It can be argued that the original RFC's hard constraint is too hard, and that atomic upgrades via cargo fix are OK, but that would probably needs to be a separate RFC. Personally, I would be worry a lot about making cargo fix a required part of edition upgrade process -- due to macros, 100% correct automatic code transformation in Rust is impossible, and 95% solutions have a drawback that they might work OK for relatively small, relatively well-maintained crates.io crates, but might hit various edge cases in the dark corners of various private monorepos.

5 Likes

The introduction of a warning for something that cargo fix changes was kind-of implicit in my original post. But I’m not sure if the warning must be enabled by default. Looking at the upcoming edition 2021, it seems to me -Wrust-2021-compatibility warnings are not enabled by default, and similarly for -Wrust-2018-compatibility warnings on edition 2015.

$ rustc +nightly -W help | rg 'keyword-idents|anonymous-parameters|tyvar-behind-raw-pointer|absolute-paths-not-starting-with-crate'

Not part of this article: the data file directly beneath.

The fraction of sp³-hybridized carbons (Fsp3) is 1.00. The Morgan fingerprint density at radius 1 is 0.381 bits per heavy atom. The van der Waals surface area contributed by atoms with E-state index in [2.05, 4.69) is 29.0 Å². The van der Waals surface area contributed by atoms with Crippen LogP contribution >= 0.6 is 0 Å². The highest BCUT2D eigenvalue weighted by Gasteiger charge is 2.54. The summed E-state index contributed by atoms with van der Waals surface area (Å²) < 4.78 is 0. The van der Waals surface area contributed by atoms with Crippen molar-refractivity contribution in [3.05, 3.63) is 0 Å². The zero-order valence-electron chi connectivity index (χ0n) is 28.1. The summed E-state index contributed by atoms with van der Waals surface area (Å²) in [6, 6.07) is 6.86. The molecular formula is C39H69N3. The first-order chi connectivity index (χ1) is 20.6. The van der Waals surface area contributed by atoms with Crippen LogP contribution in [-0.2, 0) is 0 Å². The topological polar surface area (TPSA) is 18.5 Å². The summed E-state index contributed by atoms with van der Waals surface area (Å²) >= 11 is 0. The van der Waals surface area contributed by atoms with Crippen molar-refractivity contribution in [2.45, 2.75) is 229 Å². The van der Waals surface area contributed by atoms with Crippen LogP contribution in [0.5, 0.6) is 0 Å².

absolute-paths-not-starting-with-crate  allow    fully qualified paths that start with a module name instead of `crate`, `self`, or an extern crate name
                                             keyword-idents  allow    detects edition keywords being used as an identifier
                                       anonymous-parameters  warn     detects anonymous parameters
                                   tyvar-behind-raw-pointer  warn     raw pointer to an inference variable
    rust-2018-compatibility  keyword-idents, anonymous-parameters, tyvar-behind-raw-pointer, absolute-paths-not-starting-with-crate
$ rustc +nightly -W help | rg 'ellipsis-inclusive-range-patterns|bare-trait-objects|rust-2021-incompatible-closure-captures|rust-2021-incompatible-or-patterns|rust-2021-prelude-collisions|rust-2021-prefixes-incompatible-syntax|array-into-iter|non-fmt-panics'